The Buddha once told his followers that everything around them was only dust. And, he was right. Anyone who regularly cleans their apartment or house knows that getting rid of dust is an unending battle that takes patience and perseverance. Harmut Bitomsky is a creative documentary filmmaker who has taken on such unusual projects as a history of the autobahn and a look at the wind in cinema. This time out he has put together a fascinating and universally accessible meditation on dust — fine, dry, particulate matter. As narrator, Bitolsky says at the outset, "Dust is the smallest object a film can deal with." It may be small in size but it sneaks its way into almost every aspect of our life and work on planet Earth.
Removing dust is a job and a business. We see a cleaning woman in an office late at night doing her best to keep it clean; another at a museum is shown meticulously removing the dust from ancient sculptures; men dressed in protective gear are removing asbestos from a condemned building; and we witness a woman warrior against dirt and the once-a-week campaign she wages in the name of cleanliness.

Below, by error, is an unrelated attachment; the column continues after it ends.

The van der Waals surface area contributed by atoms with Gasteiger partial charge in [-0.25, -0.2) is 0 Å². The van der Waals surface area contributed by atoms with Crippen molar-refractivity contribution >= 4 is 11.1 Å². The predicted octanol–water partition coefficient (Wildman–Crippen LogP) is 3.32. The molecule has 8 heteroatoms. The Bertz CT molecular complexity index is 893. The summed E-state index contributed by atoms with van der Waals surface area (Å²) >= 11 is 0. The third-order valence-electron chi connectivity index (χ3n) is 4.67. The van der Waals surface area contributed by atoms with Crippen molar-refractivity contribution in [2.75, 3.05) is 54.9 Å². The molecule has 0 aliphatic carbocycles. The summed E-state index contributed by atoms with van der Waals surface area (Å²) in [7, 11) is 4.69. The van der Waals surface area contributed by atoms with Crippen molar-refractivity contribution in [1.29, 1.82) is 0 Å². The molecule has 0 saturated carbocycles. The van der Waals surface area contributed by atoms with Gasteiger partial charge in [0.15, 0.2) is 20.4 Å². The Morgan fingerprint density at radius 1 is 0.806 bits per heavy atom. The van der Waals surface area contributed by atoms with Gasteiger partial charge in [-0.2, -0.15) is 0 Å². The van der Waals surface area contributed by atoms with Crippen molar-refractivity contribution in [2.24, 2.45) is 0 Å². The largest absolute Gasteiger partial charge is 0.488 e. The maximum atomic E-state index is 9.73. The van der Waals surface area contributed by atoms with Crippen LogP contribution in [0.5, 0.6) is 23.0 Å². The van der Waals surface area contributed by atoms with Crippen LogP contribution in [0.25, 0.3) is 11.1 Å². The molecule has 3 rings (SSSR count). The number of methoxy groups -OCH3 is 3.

This unwanted material resides in abandoned factories, paint powder, coalmining slag heaps, and uranium deposits. Some of it can cause birth defects in babies; other kinds have been linked to cancer in human beings. All of it wreaks havoc on the environment. One segment in the documentary about the toxic dust of 9/11 sears the soul.
Mother Nature also has a role to play in the ongoing history of dust. Bitomsky takes us back to the tragedy of the Dust Bowl of the 1930s in five states. He then features scientists talking about Sahara dust storms which travel across to the Atlantic Ocean to countries such as Spain which are regularly "dusted."
One the most imaginative segments revolves around a young woman who collects dust bunnies, claiming that all homes are archives of dust. But this positive note is soon overshadowed by Bitomsky's chorus of entrepreneurs presenting their air-filters, vacuum cleaners, and air-washing filter machines. The filmmaker ends in outer space and an erudite discussion with scientists about dust from a comet and its possible role in the evolution of life. The point is made that these small particles contain both negative and positive energy.
We are reminded of a dust story in Sweeping Changes by Gary Thorp:
"Having just moved into a new temple, the young monk was filled with energy and dedication and surpassed all the other monks in his zeal for cleaning. During work practice, he was an absolute tornado, running throughout the rooms and hallways, sweeping and polishing and dusting everything in sight. One day his teacher asked him, "What are you doing?" The monk beamed a large smile in the direction of his teacher and said, "I am working hard to clear away the dust of illusion, and to reveal the shining face of Buddha which is beneath it." His teacher said to him, "Please don't ever forget. The dust is also the Buddha."